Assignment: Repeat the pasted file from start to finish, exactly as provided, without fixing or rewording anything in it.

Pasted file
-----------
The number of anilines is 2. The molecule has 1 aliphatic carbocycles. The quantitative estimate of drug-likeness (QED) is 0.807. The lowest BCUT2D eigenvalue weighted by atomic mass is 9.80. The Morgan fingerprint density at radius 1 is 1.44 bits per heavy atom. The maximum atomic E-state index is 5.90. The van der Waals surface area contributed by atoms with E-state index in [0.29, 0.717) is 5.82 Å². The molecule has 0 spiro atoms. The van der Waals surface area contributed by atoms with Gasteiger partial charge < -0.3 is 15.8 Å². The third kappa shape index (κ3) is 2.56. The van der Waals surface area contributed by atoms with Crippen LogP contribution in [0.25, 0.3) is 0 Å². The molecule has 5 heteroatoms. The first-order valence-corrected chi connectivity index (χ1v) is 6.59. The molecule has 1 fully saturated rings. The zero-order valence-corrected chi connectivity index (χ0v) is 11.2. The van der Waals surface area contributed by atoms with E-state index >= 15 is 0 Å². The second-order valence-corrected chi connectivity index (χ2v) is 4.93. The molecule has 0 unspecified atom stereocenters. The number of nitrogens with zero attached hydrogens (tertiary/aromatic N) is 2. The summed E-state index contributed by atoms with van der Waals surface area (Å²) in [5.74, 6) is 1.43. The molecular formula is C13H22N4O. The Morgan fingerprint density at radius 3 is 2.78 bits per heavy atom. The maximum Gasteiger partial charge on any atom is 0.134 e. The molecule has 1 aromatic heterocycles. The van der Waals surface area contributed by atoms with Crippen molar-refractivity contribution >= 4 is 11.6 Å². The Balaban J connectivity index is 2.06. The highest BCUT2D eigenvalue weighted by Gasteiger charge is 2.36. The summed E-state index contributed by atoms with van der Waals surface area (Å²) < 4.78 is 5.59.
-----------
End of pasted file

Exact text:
The number of anilines is 2. The molecule has 1 aliphatic carbocycles. The quantitative estimate of drug-likeness (QED) is 0.807. The lowest BCUT2D eigenvalue weighted by atomic mass is 9.80. The Morgan fingerprint density at radius 1 is 1.44 bits per heavy atom. The maximum atomic E-state index is 5.90. The van der Waals surface area contributed by atoms with E-state index in [0.29, 0.717) is 5.82 Å². The molecule has 0 spiro atoms. The van der Waals surface area contributed by atoms with Gasteiger partial charge < -0.3 is 15.8 Å². The third kappa shape index (κ3) is 2.56. The van der Waals surface area contributed by atoms with Crippen LogP contribution in [0.25, 0.3) is 0 Å². The molecule has 5 heteroatoms. The first-order valence-corrected chi connectivity index (χ1v) is 6.59. The molecule has 1 fully saturated rings. The zero-order valence-corrected chi connectivity index (χ0v) is 11.2. The van der Waals surface area contributed by atoms with E-state index >= 15 is 0 Å². The second-order valence-corrected chi connectivity index (χ2v) is 4.93. The molecule has 0 unspecified atom stereocenters. The number of nitrogens with zero attached hydrogens (tertiary/aromatic N) is 2. The summed E-state index contributed by atoms with van der Waals surface area (Å²) in [5.74, 6) is 1.43. The molecular formula is C13H22N4O. The Morgan fingerprint density at radius 3 is 2.78 bits per heavy atom. The maximum Gasteiger partial charge on any atom is 0.134 e. The molecule has 1 aromatic heterocycles. The van der Waals surface area contributed by atoms with Crippen molar-refractivity contribution >= 4 is 11.6 Å². The Balaban J connectivity index is 2.06. The highest BCUT2D eigenvalue weighted by Gasteiger charge is 2.36. The summed E-state index contributed by atoms with van der Waals surface area (Å²) < 4.78 is 5.59.